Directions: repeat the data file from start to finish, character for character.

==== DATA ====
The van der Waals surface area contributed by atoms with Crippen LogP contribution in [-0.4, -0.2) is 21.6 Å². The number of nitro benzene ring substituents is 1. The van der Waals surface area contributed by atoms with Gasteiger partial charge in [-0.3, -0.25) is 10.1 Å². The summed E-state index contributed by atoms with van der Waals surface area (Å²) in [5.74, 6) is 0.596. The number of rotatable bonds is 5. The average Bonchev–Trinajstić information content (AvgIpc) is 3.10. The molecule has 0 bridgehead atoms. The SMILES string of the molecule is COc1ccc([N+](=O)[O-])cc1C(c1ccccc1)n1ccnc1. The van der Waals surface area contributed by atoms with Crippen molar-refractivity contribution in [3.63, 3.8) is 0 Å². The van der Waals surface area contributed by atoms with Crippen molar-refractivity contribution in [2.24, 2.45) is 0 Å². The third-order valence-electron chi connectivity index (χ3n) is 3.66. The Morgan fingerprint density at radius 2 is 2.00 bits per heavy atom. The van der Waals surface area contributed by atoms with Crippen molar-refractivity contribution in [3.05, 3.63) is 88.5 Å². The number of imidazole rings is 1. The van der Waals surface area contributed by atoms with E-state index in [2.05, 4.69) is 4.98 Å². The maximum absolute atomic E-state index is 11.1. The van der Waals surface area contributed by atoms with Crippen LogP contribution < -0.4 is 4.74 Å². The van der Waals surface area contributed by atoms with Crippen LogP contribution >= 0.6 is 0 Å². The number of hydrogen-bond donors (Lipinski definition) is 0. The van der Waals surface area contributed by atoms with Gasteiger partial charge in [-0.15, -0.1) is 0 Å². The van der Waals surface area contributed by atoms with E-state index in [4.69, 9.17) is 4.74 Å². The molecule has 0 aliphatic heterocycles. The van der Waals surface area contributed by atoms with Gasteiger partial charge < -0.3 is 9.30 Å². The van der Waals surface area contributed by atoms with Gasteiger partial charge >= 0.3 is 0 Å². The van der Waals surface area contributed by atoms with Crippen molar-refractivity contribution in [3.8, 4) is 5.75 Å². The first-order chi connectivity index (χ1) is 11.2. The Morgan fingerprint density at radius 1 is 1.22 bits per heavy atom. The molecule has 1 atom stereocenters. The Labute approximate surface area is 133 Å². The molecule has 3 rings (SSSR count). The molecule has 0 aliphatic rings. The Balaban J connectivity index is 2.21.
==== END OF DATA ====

The van der Waals surface area contributed by atoms with Crippen LogP contribution in [-0.4, -0.2) is 21.6 Å². The number of nitro benzene ring substituents is 1. The van der Waals surface area contributed by atoms with Gasteiger partial charge in [-0.3, -0.25) is 10.1 Å². The summed E-state index contributed by atoms with van der Waals surface area (Å²) in [5.74, 6) is 0.596. The number of rotatable bonds is 5. The average Bonchev–Trinajstić information content (AvgIpc) is 3.10. The molecule has 0 bridgehead atoms. The SMILES string of the molecule is COc1ccc([N+](=O)[O-])cc1C(c1ccccc1)n1ccnc1. The van der Waals surface area contributed by atoms with Crippen molar-refractivity contribution in [3.63, 3.8) is 0 Å². The van der Waals surface area contributed by atoms with Crippen molar-refractivity contribution in [2.24, 2.45) is 0 Å². The third-order valence-electron chi connectivity index (χ3n) is 3.66. The Morgan fingerprint density at radius 2 is 2.00 bits per heavy atom. The van der Waals surface area contributed by atoms with Crippen molar-refractivity contribution in [3.05, 3.63) is 88.5 Å². The number of imidazole rings is 1. The van der Waals surface area contributed by atoms with E-state index in [2.05, 4.69) is 4.98 Å². The maximum absolute atomic E-state index is 11.1. The van der Waals surface area contributed by atoms with Crippen LogP contribution < -0.4 is 4.74 Å². The van der Waals surface area contributed by atoms with Crippen LogP contribution >= 0.6 is 0 Å². The number of hydrogen-bond donors (Lipinski definition) is 0. The van der Waals surface area contributed by atoms with Gasteiger partial charge in [-0.15, -0.1) is 0 Å². The van der Waals surface area contributed by atoms with E-state index in [4.69, 9.17) is 4.74 Å². The molecule has 0 aliphatic heterocycles. The van der Waals surface area contributed by atoms with Gasteiger partial charge < -0.3 is 9.30 Å². The van der Waals surface area contributed by atoms with Gasteiger partial charge >= 0.3 is 0 Å². The van der Waals surface area contributed by atoms with Crippen molar-refractivity contribution in [3.8, 4) is 5.75 Å². The first-order chi connectivity index (χ1) is 11.2. The Morgan fingerprint density at radius 1 is 1.22 bits per heavy atom. The molecule has 1 atom stereocenters. The Labute approximate surface area is 133 Å². The molecule has 3 rings (SSSR count). The molecule has 0 aliphatic rings. The Balaban J connectivity index is 2.21.